I complained that the Chinese chaps were even doing work at the Port, and my boss told me that they possessed certain skills in this particular work at the Port which our locals did not. In a respectful way I made it clear that that was nonsense.

And when, eventually, he ran out of excuses, he told me:”( the employer) is our friend”.

I wondered then and there what the local refrigeration people were to us. Enemies? Today, the same Chinese air condition chaps service many, if not most, of the Government offices and departments, even the Police Headquarters.

They’re right in there! Think about it.

Now the Government of China’s plan to be the world’s leading manufacturer and economy is premised, among other things, on the intense internal pressure that it faces, with a population of 1.37 billion people, to create and maintain a high level of jobs and other economic activity and social stability. Just last week, there were protests in China against foreign workers. Interesting.

The Chinese Government, in its quest to grab what it considers to be its necessary and perhaps its fair share of the planet, and having learned well from similar efforts by other countries past and present, has been aggressively buying up massive portions of the world’s raw materials, or production rights of those raw materials, and also occupying as much economic space as possible, notably in so-called Third World; and in every case it has migrated significant numbers of its citizens to those overseas locations, not solely to be engaged in production, but also as merchants, restaurateurs, etc. The whole shabang!

I don’t need to mention, important as it is, that China also owns most the debt of the USA.

The strategy is to expand and project China’s economy into the commercial and financial space of other nations throughout the world, and to physically put its people in those other nations.

A brilliant move, and in China’s best interests, as it grows the demand for its goods and services, buys itself influence and favour in host countries, relieves itself of the pressures of mass population( and the attending risk of mass social upheavals and instability), and sets up a line of remittances back to China from all over the world as its people flock to Western Union outlets in Sierra Leone, Trinidad, St. Kitts, and so on.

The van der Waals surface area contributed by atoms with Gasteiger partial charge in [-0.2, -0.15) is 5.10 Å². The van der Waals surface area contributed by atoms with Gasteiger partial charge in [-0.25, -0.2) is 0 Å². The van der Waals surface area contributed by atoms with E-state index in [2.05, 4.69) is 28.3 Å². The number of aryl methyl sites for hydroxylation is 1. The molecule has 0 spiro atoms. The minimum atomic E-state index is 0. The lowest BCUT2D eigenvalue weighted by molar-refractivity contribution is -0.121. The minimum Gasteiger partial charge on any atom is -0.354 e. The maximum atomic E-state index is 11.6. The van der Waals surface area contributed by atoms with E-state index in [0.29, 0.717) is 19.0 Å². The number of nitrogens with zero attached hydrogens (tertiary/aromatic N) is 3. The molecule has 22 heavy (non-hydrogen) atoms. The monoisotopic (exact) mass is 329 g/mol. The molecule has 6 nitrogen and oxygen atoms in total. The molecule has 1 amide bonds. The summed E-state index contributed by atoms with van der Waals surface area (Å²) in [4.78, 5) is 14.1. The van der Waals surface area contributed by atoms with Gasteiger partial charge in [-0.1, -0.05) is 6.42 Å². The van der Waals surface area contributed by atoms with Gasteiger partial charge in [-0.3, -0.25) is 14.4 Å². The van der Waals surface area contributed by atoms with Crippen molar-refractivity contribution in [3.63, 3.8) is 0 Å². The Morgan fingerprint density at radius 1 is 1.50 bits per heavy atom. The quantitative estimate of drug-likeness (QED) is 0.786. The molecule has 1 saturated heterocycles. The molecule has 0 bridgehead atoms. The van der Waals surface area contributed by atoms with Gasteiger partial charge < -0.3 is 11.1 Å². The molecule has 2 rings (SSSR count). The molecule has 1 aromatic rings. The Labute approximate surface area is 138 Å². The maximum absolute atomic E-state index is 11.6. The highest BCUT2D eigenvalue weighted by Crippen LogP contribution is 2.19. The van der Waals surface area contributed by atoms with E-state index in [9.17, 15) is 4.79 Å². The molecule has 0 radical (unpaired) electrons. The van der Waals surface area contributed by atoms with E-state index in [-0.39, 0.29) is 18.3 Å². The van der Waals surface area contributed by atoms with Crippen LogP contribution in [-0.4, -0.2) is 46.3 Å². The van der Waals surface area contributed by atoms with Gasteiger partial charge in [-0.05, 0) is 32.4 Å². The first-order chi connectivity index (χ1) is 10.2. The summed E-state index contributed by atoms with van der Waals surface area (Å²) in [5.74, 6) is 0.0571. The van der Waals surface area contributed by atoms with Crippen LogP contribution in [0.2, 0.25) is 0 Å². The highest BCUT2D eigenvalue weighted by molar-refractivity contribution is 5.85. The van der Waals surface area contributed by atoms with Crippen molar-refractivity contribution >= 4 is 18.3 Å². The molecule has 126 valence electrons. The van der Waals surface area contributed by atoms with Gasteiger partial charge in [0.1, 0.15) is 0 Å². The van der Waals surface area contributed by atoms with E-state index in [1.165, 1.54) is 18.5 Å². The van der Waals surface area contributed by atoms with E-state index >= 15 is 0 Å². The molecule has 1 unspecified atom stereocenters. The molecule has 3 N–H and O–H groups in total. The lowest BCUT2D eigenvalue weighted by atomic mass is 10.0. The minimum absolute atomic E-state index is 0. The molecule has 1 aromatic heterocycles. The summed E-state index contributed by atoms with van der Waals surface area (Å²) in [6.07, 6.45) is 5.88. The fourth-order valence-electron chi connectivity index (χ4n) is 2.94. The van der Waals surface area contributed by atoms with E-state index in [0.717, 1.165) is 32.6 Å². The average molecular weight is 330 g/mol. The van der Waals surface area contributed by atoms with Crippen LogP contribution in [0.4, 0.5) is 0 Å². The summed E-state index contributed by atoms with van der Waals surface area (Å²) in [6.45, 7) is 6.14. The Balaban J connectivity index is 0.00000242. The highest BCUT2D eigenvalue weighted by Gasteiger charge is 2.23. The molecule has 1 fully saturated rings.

And it has suited the millions of Chinese citizens who have migrated through the process, as they’ve been given a chance which they’re most unlikely to have had if they ‘d remained in China.

The Government encourages citizens to migrate in a number of ways, one of which is that it provides them with capital financing at the very gentle interest rate of 2% per annum.

Nobody is St. Kitts can get funding at such a low rate. The banks demand 8%-11%.So we’re immediately at a disadvantage. Of course, if $100-$200 million became available from the SIDF at, say,3%-4% interest to fund home-grown business development, then we could be cooking on gas. And perhaps that would help to drive the bank rates down, which would be good.

The Chinese Government also helps with the rents and other outgoings for its citizens in these parts. Our Government can’t match that. So our people are put behind the 8 ball again.

By some miracle which I’m still to understand, the Chinese immigrants are also given pretty much a free hand with work permits. And in a number of cases, they‘fool’ host governments, telling them that the young fellow who they want to bring in is a cousin or a nephew.

The upshot of all of this is that labour costs for these people are minimal (remember, $32.00 a week), which means that locals are left out in the cold.

In addition, China manufactures a lot of counterfeit and cheaper goods, and their systems of quality control are relatively poor, which means that goods bearing well known labels are not necessarily the real thing and don’t comply with, say, U.S. Food and Drug Administration standards, or other internationally accepted manufacturing standards, and in the process, consumers are put at risk.

Further, a number of invoices are set out in Chinese, a language which nobody at Customs or elsewhere in Government understands. Yet they’re accepted, I’m told.

In addition, under-invoicing appears to be as much the rule as it is the exception.

The bottom line : (1) operational costs of these Chinese businesses are much lower than those of their local counterparts; (2) while goods are cheaper, quality control and counterfeiting are worrying issues;(3) locals are deprived of job… and the argument that the price reduction more than makes up for the loss of employment is beyond illogical, especially given the fact that people without jobs, and they’re on the increase in our country, don’t have the money to buy the cheaper goods anyway; (4) Social Security is deprived of funds; (5) every week money is sent out of the economy unnecessarily as businesses and their Chinese $32-a-week workers line up at Western Union; (6) local businesses are put to a disadvantage; and (7) Government loses revenue.

But this is not a stand-alone problem for us. And it’s not just about the Chinese, although they pose particular challenges. The truth is that foreigners are simply doing to us what we do to ourselves and what we allow our leader and others to do to us.

When in Rome, do as the Romans do, and when in St. Kitts & Nevis, do as you like!